• Buyers of the goods might be members, non-members, or the general public.

Cooperative Consumer Society

  • Consumers are the ones who create these cooperatives.
  • Consumers for such cooperatives acquire items in bulk to decrease costs and sell them to its members (and non-members as well) at cheaper rates to receive household goods at an affordable price.
  • Bulk purchases and sales result in price reductions for customers, which is an extra benefit. These cooperatives establish storefronts where all items are sold under one roof. Apna Bazaar, for example, is an Indian consumer cooperative.

Cooperative Marketing Society

  • Marketing cooperatives help farmers market or sell their goods the same way as farming cooperatives help farmers with pre-farming necessities.
  • These cooperatives assist farmers in economically selling their products. They also provide farmers with services such as a sales platform, cold storage, produce grading, and so on.
  • Fruit and vegetable cooperatives, cotton cooperatives, and sugarcane cooperatives are the largest and most sought-after marketing cooperatives.

Cooperative Housing Society

  • With land costs soaring, housing is a major challenge for the average person in cities and towns. In such cases, individuals organise cooperatives to acquire property, build buildings, and sell them to the members.
  • To become a cooperative housing society member, a person must buy a house or acquire shares in the cooperative.

Characteristics of Cooperative Societies

The cooperative society in India adheres to democratic, egalitarian values. In the first place, it gets intended for mutual assistance. People who are not financially secure might join these cooperatives and work toward a shared objective.

The following are some characteristics of cooperative societies in India.

  • Voluntary Formation and Participation: Joining a cooperative is simple and free. The procedure of joining and leaving a cooperative group is entirely voluntary.
  • Each member has one vote: Cooperatives, as previously said, operate on democratic ideals. Every cooperative has a chief managing committee, and by the general membership, the members get elected.
  • Independent body: The government of India recognises a registered cooperative society as an independent organisation. It has the authority to make its own decisions for the interest of its members.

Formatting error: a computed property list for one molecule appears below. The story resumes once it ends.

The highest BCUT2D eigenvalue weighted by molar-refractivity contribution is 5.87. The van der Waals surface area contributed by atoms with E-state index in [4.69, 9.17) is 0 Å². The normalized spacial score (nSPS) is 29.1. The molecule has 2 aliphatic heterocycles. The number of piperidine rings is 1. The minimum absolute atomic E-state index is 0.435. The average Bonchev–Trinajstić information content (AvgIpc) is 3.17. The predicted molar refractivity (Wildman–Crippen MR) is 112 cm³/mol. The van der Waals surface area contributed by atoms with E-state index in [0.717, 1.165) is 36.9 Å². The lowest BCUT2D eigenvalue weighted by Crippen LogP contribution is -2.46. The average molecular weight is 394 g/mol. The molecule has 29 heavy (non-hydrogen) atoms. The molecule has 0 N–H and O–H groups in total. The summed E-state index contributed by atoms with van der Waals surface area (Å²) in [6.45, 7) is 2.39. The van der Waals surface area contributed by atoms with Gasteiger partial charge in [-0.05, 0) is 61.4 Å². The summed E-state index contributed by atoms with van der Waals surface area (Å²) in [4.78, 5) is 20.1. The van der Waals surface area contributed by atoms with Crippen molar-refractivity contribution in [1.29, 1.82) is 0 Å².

• Mutual benefit: People in the middle and lower-income levels always gain from cooperatives. They assist one other in achieving larger earnings beyond their typical incomes and build mutual trust.
  • No Financial Risks: There are no financial hazards because cooperatives primarily function based on cash and direct transactions. Others do not give credit, except financial cooperatives, which shield them from damages caused by poor loans. As a result, we may claim that cooperatives are an excellent way to prevent economic hazards.
  • Objective to assist: The primary goal of a cooperative society in India is to assist people in navigating difficult financial situations and gain support and aid from neighbouring communities. It improves communal relations.
  • Fair profit distribution: Surplus produce or profits are divided fairly among members according to their shares in the cooperative sector.
  • Professional Management: All cooperatives need to get run terribly and professionally. It’s essential to have regular audits. A centralised Registrar oversees the regulation.

Significance of Cooperative Society in India

Since cooperatives play a significant role since it is an organisation for the impoverished, ignorant, and unskilled people, the following is a list of the cooperative sector’s relevance to India:

  • It offers agricultural credits and finances when the public and private sectors fail to do so.
  • It gives strategic inputs to the agriculture sector while consumer societies satisfy their consumption needs at reduced rates.
  • It aids in overcoming agricultural development restrictions.

Benefits of Cooperative Societies in India

Let’s see the various advantages of cooperative society in India can be

Combating poverty and ensuring food security

Cooperatives provide smallholders in partner nations a larger voice in the global supply chain by allowing them to market their goods jointly. The ILO estimates that cooperatives market roughly half of the world’s rural agricultural production.

Offering low-cost financing

Credit unions and other financial cooperatives provide long-term financing to persons who cannot access regular banks. Credit unions provide a secure approach to savings and loads since they are operated by and for people in the community and lend prudently.